Dr. Perrin could talk at me all day. I really like what he says about teaching math from a foundation of it’s pointing us toward God’s characteristics …immutability, infinity, etc. (I wish I could find the spot, I’d like to note it down.) I did find this part, too: “take 5 minutes of that time to … contemplate some aspect of math we’re going to enjoy and delight in math in some way and take our time.” That may make some changes in our school.

    • Pam Barnhill says:

      Dawn – We will be working on a listener’s guide for the first season but it won’t be out until December at least.

  • Kellylynn says:

    This was fantastic. Thank you!

    • Kellylynn says:

      Also, thank you so much for the Five Senses Survey worksheet 🙂 I’m so excited to get starting!

  • KarenC says:

    Pam, I can’t even believe how timely this podcast was for me. It was just what I needed to hear. Thank you so much for answering the call and supporting us who are in the trenches trying to find our way! May God bless you abundantly!!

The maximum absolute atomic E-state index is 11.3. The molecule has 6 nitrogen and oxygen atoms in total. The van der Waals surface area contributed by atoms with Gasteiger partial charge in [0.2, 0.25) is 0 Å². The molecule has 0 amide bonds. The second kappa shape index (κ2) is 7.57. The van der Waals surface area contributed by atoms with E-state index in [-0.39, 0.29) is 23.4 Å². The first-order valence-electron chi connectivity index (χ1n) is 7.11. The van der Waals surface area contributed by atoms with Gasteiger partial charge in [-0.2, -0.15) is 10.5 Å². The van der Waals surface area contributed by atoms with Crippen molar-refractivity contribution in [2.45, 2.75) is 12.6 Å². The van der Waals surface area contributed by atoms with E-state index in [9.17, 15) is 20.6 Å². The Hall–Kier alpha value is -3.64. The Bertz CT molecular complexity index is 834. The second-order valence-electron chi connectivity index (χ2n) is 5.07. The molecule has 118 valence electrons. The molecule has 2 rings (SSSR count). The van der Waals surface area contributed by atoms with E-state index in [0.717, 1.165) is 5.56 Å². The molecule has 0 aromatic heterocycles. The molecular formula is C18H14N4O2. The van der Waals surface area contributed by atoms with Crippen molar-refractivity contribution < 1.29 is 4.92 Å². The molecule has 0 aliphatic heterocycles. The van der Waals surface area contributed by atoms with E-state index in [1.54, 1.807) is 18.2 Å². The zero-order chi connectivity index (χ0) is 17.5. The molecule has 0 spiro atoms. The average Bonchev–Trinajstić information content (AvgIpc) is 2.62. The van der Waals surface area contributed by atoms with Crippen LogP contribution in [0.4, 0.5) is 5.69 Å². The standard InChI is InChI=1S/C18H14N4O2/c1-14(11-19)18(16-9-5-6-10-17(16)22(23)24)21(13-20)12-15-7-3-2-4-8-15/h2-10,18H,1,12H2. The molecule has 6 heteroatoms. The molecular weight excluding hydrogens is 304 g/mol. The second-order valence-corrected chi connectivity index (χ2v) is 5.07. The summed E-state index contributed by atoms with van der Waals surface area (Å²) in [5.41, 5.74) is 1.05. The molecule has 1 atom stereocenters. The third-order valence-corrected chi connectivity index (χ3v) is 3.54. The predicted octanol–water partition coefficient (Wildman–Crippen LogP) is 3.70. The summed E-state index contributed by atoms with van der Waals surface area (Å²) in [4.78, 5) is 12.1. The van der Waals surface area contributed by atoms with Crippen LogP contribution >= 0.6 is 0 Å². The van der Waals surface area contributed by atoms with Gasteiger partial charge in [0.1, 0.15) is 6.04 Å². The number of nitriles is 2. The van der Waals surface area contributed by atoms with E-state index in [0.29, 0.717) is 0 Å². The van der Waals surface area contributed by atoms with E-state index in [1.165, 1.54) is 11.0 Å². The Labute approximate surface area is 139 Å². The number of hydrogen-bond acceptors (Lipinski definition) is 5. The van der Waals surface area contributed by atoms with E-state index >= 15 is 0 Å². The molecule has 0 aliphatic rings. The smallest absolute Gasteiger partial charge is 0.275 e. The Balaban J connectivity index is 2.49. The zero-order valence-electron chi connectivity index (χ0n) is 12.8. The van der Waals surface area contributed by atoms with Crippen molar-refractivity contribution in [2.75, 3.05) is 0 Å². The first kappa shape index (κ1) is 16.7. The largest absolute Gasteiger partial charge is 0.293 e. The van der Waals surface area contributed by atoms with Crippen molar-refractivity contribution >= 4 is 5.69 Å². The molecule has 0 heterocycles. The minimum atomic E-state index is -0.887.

• Ashley says:

    What a fabulous talk! I’m so stuck in the interior of my mind that I completely forget to give priority towards the senses. One of my goals is to order our day in the liturgical hours, so I taught the kids the common invitatory psalm, 95. It’s a start, right?!?

    Dr. Perrin just fills my heart and mind with so much to ponder. I love that. Thank you for such a wonderful podcast!

  • I really appreciate this podcast and it was very timely too. I have been wanting to incorporate more liturgy into our everyday life. And what a neat idea to see morning time as a liturgical time. Thanks for this podcast!

  • Debbie says:

    My son chooses a candle to light each morning before we settle down to work. This has become part of our ritual. Now I am thinking about other ways to enhance our work space. Thank you for this encouraging podcast.

  • Stacey says:

    I was thinking about the 5 senses some more (and thanks for the printable!) — we were already doing some of this, but I like the idea of thinking it through more. I would love to hear from some others any ideas they might have for a few of the senses though — feel and taste, in particular. Looking to the church, I don’t see those elements, unless you count taking the sacrament…or maybe a potluck kind of thing. In our home, a younger child might work with playdough or kinetic sand perhaps for “feeling” whilst listening to a read aloud and there could always be a snack, I guess, for “taste” but aside from those ideas, I’m kinda stumped. Any thoughts?